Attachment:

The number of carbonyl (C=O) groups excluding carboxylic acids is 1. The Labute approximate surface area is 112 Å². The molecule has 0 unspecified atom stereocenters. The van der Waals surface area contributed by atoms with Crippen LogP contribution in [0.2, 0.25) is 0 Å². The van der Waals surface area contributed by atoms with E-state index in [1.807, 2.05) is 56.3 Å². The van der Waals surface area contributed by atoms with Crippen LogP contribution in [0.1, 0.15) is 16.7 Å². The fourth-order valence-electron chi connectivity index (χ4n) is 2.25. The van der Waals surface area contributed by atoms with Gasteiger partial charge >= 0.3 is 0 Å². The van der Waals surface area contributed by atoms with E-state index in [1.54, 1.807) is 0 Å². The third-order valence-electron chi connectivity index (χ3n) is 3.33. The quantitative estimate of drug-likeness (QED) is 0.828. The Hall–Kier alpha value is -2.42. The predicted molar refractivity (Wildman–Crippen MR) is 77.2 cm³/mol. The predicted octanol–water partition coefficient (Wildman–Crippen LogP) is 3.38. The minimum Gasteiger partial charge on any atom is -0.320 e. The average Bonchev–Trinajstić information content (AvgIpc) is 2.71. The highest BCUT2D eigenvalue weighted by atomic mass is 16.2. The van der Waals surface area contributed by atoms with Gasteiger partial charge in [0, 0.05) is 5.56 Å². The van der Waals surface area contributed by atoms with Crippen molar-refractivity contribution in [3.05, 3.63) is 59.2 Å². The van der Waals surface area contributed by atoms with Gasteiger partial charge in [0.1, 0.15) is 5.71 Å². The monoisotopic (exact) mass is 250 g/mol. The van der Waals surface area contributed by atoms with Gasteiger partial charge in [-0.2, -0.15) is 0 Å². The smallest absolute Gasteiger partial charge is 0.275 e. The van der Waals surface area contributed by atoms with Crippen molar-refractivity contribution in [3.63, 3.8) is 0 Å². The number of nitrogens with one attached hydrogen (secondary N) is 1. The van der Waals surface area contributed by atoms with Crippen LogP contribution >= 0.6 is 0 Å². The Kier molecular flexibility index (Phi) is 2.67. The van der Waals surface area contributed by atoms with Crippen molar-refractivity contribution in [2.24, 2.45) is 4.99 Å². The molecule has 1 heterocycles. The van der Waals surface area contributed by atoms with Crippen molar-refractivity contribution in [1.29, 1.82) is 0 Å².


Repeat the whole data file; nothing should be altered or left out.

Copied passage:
The number of carbonyl (C=O) groups excluding carboxylic acids is 1. The Labute approximate surface area is 112 Å². The molecule has 0 unspecified atom stereocenters. The van der Waals surface area contributed by atoms with Crippen LogP contribution in [0.2, 0.25) is 0 Å². The van der Waals surface area contributed by atoms with E-state index in [1.807, 2.05) is 56.3 Å². The van der Waals surface area contributed by atoms with Crippen LogP contribution in [0.1, 0.15) is 16.7 Å². The fourth-order valence-electron chi connectivity index (χ4n) is 2.25. The van der Waals surface area contributed by atoms with Gasteiger partial charge >= 0.3 is 0 Å². The van der Waals surface area contributed by atoms with E-state index in [1.54, 1.807) is 0 Å². The third-order valence-electron chi connectivity index (χ3n) is 3.33. The quantitative estimate of drug-likeness (QED) is 0.828. The Hall–Kier alpha value is -2.42. The predicted molar refractivity (Wildman–Crippen MR) is 77.2 cm³/mol. The predicted octanol–water partition coefficient (Wildman–Crippen LogP) is 3.38. The minimum Gasteiger partial charge on any atom is -0.320 e. The average Bonchev–Trinajstić information content (AvgIpc) is 2.71. The highest BCUT2D eigenvalue weighted by atomic mass is 16.2. The van der Waals surface area contributed by atoms with Gasteiger partial charge in [0, 0.05) is 5.56 Å². The van der Waals surface area contributed by atoms with Crippen molar-refractivity contribution in [3.05, 3.63) is 59.2 Å². The van der Waals surface area contributed by atoms with Gasteiger partial charge in [0.1, 0.15) is 5.71 Å². The monoisotopic (exact) mass is 250 g/mol. The van der Waals surface area contributed by atoms with Gasteiger partial charge in [-0.2, -0.15) is 0 Å². The smallest absolute Gasteiger partial charge is 0.275 e. The van der Waals surface area contributed by atoms with Crippen molar-refractivity contribution in [3.63, 3.8) is 0 Å². The number of nitrogens with one attached hydrogen (secondary N) is 1. The van der Waals surface area contributed by atoms with Crippen LogP contribution >= 0.6 is 0 Å². The Kier molecular flexibility index (Phi) is 2.67. The van der Waals surface area contributed by atoms with Crippen molar-refractivity contribution in [2.24, 2.45) is 4.99 Å². The molecule has 1 heterocycles. The van der Waals surface area contributed by atoms with Crippen molar-refractivity contribution in [1.29, 1.82) is 0 Å².